On Tuesday, June 6, 1944, the Allied invasion of the Nazi-controlled European mainland began. Code-named “Operation Overlord,” it is still recognized as the largest military operation ever undertaken by air, land and sea — U.S., British and Canadian military numbered over 156,000.
Under the direction of the Supreme Allied Commander, U.S. Gen. Dwight D. Eisenhower, the troops descended on Normandy, the northern region of France that sits 100 miles across the English Channel from England.
Stormy weather delayed the invasion for 24 hours. But it had to proceed as moon phases and tides played a significant role in the operation. Aerial and naval bombing and airborne troop landings behind the German lines preceded the infantry invasion of the five beaches at Normady — Utah, Omaha, Gold, Juno and Sword. German Field Marshal Erwin Rommel had developed heavy fortifications along the northern coast of France in anticipation of an invasion, though he did not know exactly when or where it would occur.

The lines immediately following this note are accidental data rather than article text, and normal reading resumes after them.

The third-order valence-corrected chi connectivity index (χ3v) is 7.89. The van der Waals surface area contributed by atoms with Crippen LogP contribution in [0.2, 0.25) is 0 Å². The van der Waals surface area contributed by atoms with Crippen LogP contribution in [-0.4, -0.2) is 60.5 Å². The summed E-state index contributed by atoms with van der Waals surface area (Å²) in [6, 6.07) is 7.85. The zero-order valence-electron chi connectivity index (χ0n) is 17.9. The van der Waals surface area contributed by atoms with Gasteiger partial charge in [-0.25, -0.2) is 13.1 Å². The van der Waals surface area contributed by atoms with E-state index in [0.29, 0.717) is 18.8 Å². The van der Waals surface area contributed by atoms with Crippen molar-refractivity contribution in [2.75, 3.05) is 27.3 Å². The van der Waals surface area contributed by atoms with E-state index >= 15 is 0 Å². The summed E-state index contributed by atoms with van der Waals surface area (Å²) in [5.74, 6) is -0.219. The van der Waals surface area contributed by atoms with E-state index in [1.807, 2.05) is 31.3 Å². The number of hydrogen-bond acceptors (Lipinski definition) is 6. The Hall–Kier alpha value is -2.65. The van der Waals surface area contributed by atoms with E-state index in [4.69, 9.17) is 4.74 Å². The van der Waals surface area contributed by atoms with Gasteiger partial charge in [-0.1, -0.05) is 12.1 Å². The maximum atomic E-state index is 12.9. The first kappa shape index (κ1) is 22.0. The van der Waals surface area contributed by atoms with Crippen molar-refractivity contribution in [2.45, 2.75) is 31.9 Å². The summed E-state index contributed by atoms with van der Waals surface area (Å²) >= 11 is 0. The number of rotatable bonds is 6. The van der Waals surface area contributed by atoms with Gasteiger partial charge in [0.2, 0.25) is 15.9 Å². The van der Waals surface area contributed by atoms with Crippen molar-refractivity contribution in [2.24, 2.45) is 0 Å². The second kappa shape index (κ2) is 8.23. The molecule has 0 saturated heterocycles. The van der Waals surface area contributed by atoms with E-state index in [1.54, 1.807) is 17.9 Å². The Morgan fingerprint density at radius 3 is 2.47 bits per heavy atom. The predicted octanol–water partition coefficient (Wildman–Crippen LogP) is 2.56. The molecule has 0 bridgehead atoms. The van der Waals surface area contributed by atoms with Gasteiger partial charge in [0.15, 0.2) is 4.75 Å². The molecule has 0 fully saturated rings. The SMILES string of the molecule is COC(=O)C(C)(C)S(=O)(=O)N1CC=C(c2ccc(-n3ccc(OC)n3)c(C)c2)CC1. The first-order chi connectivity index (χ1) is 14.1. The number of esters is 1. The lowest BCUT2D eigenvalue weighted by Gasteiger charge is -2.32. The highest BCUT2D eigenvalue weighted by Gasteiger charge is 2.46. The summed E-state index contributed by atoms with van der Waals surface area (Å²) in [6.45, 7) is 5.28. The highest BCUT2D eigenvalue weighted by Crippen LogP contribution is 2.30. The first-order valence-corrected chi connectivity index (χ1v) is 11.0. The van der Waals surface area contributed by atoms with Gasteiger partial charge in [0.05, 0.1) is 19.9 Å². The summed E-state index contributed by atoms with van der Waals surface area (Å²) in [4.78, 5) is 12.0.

Allied land forces, under the command of British Gen. Bernard Montgomery, endured heavy losses to take the beachheads, dodging mines, wooden stakes, barbed wire and other obstacles. More than 4,000 Allied troops, half of them American soldiers, lost their lives in the D-Day invasion, and thousands more were wounded. Nazi casualties were estimated at 4,000 to 9,000.